Since Roku TVs launched in 2014 owners of even the earliest models have received all of the latest software updates, many of which add really cool features. Last year came private listening to TV audio via headphones plugged into your phone, for example, as well as the ability to pause live TV from the over-the-air antenna. To do so you’ll need to plug in a USB drive; the $5 Sandisk Cruzer I tested worked great.
Thebrings the best antenna-based extras yet. There’s now a full grid-style program guide that lets you easily check what’s playing now and in the future, but Roku did something really novel with the listings. On shows marked with a purple asterisk in the Guide, you can hit the asterisk key on the remote to summon a page labeled “More Ways to Watch.” It shows which streaming services carry that show and episode. Select one and it begins streaming from the beginning. How cool is that?
I tested a late build of the feature on the 32-inch S305 and it worked great. The numerous asterisked shows each allowed me to click through and choose another streaming episode to watch immediately. Clicking one popped me out of the antenna and into s choice of where to stream. “The Bold and the Beautiful,” for example, let me choose from the CBS All Access or Spectrum apps, while “A River Runs Through It” (the Redford movie) let me choose from The Roku Channel (free), Amazon (free with Prime), Vudu or Google Play ($3 each).
In addition to the new guide and More Ways to Watch, Roku’s latest TV update adds rudimentary voice controls for commands like app launching, switching inputs and tuning to an antenna channel. Since the S305 lacks a voice remote, however, they’re only accessible via the Roku app on your phone.
Picture quality: Good enough for a small TV
As I mentioned at the top, I don’t expect any smaller TV to significantly over- or under-perform compared to any others. For this review I didn’t have any other 2017 small sets on hand, but I did line up the 32- and 43-inch S305 review samples up against a sampling of the comparable TVs I did have. I didn’t put them through my usual TV review process and measurements, but I did see enough to convince me they’re “good enough.”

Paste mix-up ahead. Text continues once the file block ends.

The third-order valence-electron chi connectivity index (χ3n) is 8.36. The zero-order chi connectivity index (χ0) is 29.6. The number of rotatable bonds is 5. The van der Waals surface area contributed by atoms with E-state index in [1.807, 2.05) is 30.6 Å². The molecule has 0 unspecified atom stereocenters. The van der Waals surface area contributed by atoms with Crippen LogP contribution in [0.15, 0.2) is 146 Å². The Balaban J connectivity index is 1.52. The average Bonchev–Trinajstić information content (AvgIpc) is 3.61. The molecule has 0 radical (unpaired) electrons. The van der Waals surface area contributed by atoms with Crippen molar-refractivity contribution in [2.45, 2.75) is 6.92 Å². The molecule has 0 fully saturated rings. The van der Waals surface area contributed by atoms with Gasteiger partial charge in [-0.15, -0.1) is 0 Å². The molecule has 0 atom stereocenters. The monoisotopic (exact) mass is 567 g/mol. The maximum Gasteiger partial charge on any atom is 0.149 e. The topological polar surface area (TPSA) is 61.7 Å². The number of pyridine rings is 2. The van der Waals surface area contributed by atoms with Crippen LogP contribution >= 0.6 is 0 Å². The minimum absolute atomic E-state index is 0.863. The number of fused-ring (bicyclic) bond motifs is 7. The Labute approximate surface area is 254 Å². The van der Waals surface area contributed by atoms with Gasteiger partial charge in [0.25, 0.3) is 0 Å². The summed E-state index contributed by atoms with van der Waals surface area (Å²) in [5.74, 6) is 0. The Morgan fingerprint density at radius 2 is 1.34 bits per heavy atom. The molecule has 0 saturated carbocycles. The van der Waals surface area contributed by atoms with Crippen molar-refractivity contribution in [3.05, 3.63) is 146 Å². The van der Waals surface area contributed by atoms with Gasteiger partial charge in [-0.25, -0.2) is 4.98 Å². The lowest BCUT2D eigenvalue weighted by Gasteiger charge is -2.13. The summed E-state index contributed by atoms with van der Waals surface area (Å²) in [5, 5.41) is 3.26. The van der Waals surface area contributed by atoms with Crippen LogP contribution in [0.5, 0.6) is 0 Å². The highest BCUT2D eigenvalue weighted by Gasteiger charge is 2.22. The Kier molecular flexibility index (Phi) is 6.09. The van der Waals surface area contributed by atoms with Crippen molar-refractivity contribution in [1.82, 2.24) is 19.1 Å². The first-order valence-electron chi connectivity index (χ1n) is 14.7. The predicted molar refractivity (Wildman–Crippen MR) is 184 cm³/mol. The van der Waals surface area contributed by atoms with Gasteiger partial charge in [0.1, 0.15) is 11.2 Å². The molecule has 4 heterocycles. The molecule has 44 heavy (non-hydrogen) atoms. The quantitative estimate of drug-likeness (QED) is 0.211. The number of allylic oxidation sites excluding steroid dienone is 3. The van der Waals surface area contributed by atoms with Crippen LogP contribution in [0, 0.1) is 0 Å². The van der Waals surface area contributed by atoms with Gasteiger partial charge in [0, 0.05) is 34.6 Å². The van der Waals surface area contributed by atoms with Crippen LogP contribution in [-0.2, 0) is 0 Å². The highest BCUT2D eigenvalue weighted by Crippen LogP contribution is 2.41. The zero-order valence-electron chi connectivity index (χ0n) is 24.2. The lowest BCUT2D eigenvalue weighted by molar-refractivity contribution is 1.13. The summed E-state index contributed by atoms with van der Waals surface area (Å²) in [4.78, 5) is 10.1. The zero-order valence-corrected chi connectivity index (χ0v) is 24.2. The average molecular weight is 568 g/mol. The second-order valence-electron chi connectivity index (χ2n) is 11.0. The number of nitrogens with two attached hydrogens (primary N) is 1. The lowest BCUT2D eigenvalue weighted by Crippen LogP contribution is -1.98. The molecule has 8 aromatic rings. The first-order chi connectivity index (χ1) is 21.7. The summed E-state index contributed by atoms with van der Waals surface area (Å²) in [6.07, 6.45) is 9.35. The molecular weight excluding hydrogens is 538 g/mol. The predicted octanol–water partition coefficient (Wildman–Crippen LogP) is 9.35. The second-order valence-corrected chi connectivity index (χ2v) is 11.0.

In their best default settings for a dim room, namely Darker brightness and Movie mode for the Roku TVs, none of the models in my lineup stood above the rest. Color on the 32-inch S305 was a bit greener than the others, but not terrible. The 43-incher looked better than the 32 overall, with deeper black levels on par with the 40-inch set from 2015 and better than the other sets in the lineup — including the 4K models.
Both of the S305 models could get plenty bright for most lighting situations. The 43-inch was the brightest in the room after the Element, clocking 333 nits in its brightest setting (Brighter brightness, Vivid mode), and surprisingly to me the 32-incher was not the dimmest. It delivered 240 nits, brighter than the Insignia at 213.
Screen uniformity on all of the samples was fine, with no massive bright spots or imperfections. All showed some level of brightness variation, as I’d expect and forgive at this price level.
Last year I had smaller Vizio sets on-hand and TCL’s models performed noticeably worse. This year I didn’t have ay of those Vizios to compare, but I doubt the difference would be as stark. That’s because Vizio removed true local dimming from its smaller TVs for 2017, further leveling the playing field among bedroom-size sets.
Conclusion: Best bedroom-size TV
Roku and an affordable price is a potent combination in a small TV. The S305 will be very similar to any of the other Roku-braded sets from other makers, including Philips, Insignia, Sharp, Hisense, Hitachi, RCA and more, but TCL is often the least-expensive of the bunch and therefore the best value. The exception is the 49-inch 49S305. That set is just $10 at press time than thewith 4K resolution, and while those extra pixels will be tough to discern, I’d still pay that much extra to get the 4K set. At 43-inch and smaller, however, the S305 is king.